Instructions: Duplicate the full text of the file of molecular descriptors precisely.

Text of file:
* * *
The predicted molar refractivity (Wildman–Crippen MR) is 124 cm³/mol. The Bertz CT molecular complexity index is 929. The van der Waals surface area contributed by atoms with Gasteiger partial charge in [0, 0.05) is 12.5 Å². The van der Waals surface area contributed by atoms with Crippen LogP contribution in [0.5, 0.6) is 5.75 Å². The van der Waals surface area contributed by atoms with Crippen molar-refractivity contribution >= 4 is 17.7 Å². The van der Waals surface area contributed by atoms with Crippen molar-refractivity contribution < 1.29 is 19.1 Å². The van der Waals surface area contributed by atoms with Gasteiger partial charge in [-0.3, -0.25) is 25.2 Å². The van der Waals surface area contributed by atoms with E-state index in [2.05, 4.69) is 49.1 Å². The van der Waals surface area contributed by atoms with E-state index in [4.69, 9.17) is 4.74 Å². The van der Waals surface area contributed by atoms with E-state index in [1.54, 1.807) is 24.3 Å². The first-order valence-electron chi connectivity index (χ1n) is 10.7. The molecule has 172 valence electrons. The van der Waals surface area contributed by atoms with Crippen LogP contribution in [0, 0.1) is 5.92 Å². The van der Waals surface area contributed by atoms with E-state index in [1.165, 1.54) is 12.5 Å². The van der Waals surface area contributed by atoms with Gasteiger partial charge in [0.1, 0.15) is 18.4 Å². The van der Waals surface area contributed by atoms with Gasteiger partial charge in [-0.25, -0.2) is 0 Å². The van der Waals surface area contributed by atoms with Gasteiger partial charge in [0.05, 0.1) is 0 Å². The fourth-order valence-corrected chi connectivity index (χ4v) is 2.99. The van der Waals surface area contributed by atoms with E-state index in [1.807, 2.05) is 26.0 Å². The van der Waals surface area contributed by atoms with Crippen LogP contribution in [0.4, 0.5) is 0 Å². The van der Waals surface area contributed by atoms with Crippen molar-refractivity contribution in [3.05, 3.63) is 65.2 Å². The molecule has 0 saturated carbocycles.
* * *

The predicted molar refractivity (Wildman–Crippen MR) is 124 cm³/mol. The Bertz CT molecular complexity index is 929. The van der Waals surface area contributed by atoms with Gasteiger partial charge in [0, 0.05) is 12.5 Å². The van der Waals surface area contributed by atoms with Crippen LogP contribution in [0.5, 0.6) is 5.75 Å². The van der Waals surface area contributed by atoms with Crippen molar-refractivity contribution >= 4 is 17.7 Å². The van der Waals surface area contributed by atoms with Crippen molar-refractivity contribution < 1.29 is 19.1 Å². The van der Waals surface area contributed by atoms with Gasteiger partial charge in [-0.3, -0.25) is 25.2 Å². The van der Waals surface area contributed by atoms with E-state index in [2.05, 4.69) is 49.1 Å². The van der Waals surface area contributed by atoms with E-state index in [4.69, 9.17) is 4.74 Å². The van der Waals surface area contributed by atoms with E-state index in [1.54, 1.807) is 24.3 Å². The first-order valence-electron chi connectivity index (χ1n) is 10.7. The molecule has 172 valence electrons. The van der Waals surface area contributed by atoms with Crippen LogP contribution in [0, 0.1) is 5.92 Å². The van der Waals surface area contributed by atoms with E-state index in [1.165, 1.54) is 12.5 Å². The van der Waals surface area contributed by atoms with Gasteiger partial charge in [0.1, 0.15) is 18.4 Å². The van der Waals surface area contributed by atoms with Gasteiger partial charge in [-0.25, -0.2) is 0 Å². The van der Waals surface area contributed by atoms with Gasteiger partial charge in [0.05, 0.1) is 0 Å². The fourth-order valence-corrected chi connectivity index (χ4v) is 2.99. The van der Waals surface area contributed by atoms with E-state index in [1.807, 2.05) is 26.0 Å². The van der Waals surface area contributed by atoms with Crippen LogP contribution in [0.4, 0.5) is 0 Å². The van der Waals surface area contributed by atoms with Crippen molar-refractivity contribution in [3.05, 3.63) is 65.2 Å². The molecule has 0 saturated carbocycles.